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Proceed With Care For Maximum Returns

Aug 18, 2008
In the last few years there has been a massive increase in buying and letting property abroad, a trend driven by rising British property prices, the opening up of new destinations by budget airlines and cheaper air fares.

Letting abroad can work well and is a great way for landlords with properties in the UK to spread their risk. However, there are many things to be aware of.

Obviously, language, distance, local customs and restrictions can be a barrier, especially if you're doing any building work. In some areas properties must be renovated or built using local materials and techniques, thereby raising costs. With newer properties there may be unusual residents' regulations to comply with. Also, property taxes, legal fees, land registry and mortgage costs all tend to be higher outside the UK.

It is essential to employ good lawyers, architects, surveyors and builders, so spend some time checking their credentials. The Law Society has lists of British solicitors with offices outside the UK. Check references locally.

In many countries you'll have to also deal with a notary - the civil servant whose job it is to check the title deeds, draw up contracts and make a record of the sale. However, their job is not to advise you, so you'll probably still need a lawyer.

In most places you'll be committed to the purchase at an earlier stage than at home. Get your legal adviser to establish that you have a good legal title to the property and to check the person you are buying from really does own the land. If there are any complications with getting a good title or establishing rights of way over land, ask your lawyer to make this clear.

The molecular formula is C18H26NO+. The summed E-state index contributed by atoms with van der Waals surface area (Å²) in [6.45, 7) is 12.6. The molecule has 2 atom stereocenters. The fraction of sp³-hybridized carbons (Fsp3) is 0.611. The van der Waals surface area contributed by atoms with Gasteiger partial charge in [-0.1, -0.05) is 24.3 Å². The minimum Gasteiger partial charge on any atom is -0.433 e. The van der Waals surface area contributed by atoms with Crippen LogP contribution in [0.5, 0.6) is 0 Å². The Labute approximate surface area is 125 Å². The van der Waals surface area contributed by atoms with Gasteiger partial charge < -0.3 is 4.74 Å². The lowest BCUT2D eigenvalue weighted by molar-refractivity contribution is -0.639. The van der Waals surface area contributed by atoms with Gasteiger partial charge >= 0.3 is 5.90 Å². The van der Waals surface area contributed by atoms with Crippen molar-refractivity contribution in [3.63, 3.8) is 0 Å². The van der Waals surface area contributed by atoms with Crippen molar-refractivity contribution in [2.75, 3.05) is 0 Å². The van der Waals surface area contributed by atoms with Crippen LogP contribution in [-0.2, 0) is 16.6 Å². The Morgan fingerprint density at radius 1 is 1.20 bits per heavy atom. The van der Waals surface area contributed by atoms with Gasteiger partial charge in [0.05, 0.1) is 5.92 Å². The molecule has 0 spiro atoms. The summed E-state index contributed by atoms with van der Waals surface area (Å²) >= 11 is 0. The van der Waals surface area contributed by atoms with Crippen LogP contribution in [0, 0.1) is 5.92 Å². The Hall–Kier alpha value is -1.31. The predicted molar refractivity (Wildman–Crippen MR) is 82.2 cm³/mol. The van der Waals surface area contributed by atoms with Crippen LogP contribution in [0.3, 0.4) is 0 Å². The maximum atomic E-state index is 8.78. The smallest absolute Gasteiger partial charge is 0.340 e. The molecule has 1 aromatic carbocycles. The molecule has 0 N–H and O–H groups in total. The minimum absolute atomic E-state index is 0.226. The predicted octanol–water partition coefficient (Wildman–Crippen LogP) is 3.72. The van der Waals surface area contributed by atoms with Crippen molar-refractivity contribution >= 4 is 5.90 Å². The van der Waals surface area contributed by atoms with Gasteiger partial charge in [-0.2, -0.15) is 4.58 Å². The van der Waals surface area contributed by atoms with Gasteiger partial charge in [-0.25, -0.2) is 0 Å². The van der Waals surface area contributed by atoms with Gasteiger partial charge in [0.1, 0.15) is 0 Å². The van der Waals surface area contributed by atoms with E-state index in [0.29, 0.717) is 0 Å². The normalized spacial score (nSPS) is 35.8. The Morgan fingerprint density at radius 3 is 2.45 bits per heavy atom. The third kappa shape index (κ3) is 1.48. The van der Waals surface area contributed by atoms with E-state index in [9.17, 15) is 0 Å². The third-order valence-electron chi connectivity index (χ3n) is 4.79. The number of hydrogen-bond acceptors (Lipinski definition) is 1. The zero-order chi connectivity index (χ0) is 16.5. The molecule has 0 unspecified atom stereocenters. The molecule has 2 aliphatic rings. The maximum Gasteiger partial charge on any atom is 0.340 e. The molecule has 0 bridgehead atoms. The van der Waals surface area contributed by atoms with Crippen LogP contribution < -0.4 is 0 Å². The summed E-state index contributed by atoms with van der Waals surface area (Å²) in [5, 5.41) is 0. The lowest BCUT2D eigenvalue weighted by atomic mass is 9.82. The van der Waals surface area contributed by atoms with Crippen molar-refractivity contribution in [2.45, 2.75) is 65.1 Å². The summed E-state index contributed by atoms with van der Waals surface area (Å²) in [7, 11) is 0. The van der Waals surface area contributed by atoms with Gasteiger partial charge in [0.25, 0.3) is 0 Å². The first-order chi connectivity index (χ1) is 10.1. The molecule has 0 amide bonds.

Your lawyer should also explain how local planning permission operates. If you bought for a sea view, he or she must check that the land in front of you can't be built on. Some councils have tight planning laws which will stop the area being swamped with hundreds of 'me too' developments while others have an anything goes approach.

For architects and surveyors, the Royal Institute of British Architects and the Royal Institute of Chartered Surveyors have small databases of practitioners abroad. Try to get a local practitioner so as not to offend the locals.

Be clear why you are buying. As well as letting, you may also be buying with an eye to one day living there or using the property yourself as an occasional holiday home. It's OK to have a mix of reasons, but you still need to be clear how much money you wish to spend, how much you think the property will get in rent and what the running costs will be.

If you are thinking of ultimately retiring there, consider how suitable the property will be when you're older. Also check with the Department for Work and Pensions and the Department of Health to see if you'll be able to access your British pension and whether you qualify for free health care in that country.

If you are buying purely as an investment then personal preferences won't count, so you can focus on things like demand, occupancy, advertising, agent fees and rent, unencumbered by any other personal objectives. You'll need to budget for marketing the property, maintaining and insuring it, agency and service charges, cleaning and dealing with any problems as they arise.